Lee Bontecou’s Untitled 1961 is six square feet of “welded steel, canvas, black fabric, rawhide, copper wire, and soot.” It looks like a painting of an angular, soil-tinted sunburst or an aerial photograph of a modular ant-hill.  An in-person visit or natural-light photo reveals the literal and figurative depth of the piece. There is a cavernous protrusion in the upper centre.  The darker-than-black hole is  ominous, like an entry point for some alternate world which is both welcoming and exclusive.

Museum of Modern Art (MOMA) visitors notice and approach the piece. They scrutinize the metallic seams that bind the multi-textured and multi-coloured canvas pieces that make up this puzzle of a sculpture.  Most people only hesitantly put their heads anywhere near the centre.   Some look in, almost afraid of what they might see. One man uses his cell-phone to try to illuminate and capture the inside of the bulging hollow. He looks at the image on his screen. He’s obviously unimpressed and quickly moves on to attempt to pilfer some other photos.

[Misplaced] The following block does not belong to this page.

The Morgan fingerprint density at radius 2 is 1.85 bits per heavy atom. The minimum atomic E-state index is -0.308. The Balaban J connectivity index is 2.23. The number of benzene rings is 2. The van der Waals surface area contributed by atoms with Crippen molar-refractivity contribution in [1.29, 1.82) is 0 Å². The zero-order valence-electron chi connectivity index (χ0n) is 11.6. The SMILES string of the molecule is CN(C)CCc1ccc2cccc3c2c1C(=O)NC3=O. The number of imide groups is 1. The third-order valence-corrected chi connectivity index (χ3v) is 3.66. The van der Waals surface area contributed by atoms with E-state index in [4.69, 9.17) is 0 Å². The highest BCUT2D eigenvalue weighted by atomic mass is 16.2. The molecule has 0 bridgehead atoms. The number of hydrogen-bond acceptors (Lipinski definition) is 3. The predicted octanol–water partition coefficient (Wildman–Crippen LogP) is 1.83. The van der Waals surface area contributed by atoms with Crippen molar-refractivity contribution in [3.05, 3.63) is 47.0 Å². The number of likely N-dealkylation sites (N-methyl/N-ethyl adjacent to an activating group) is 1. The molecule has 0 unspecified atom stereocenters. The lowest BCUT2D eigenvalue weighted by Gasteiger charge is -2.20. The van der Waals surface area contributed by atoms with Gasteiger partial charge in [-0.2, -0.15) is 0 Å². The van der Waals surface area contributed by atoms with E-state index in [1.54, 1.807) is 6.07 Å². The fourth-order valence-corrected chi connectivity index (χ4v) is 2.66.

Bontecou has created this installation in such a way that even in the bright white-lit gallery there is absolutely nothing that can be seen within.  The brilliant effect is that it invites close, almost scientific examination of its vacuous cavern.  With no evidence to be reported, temporary analysts are gently forced back into the role of admirers. The vast nothingness of the hole encourages appreciation of  the intricate details of its exterior.

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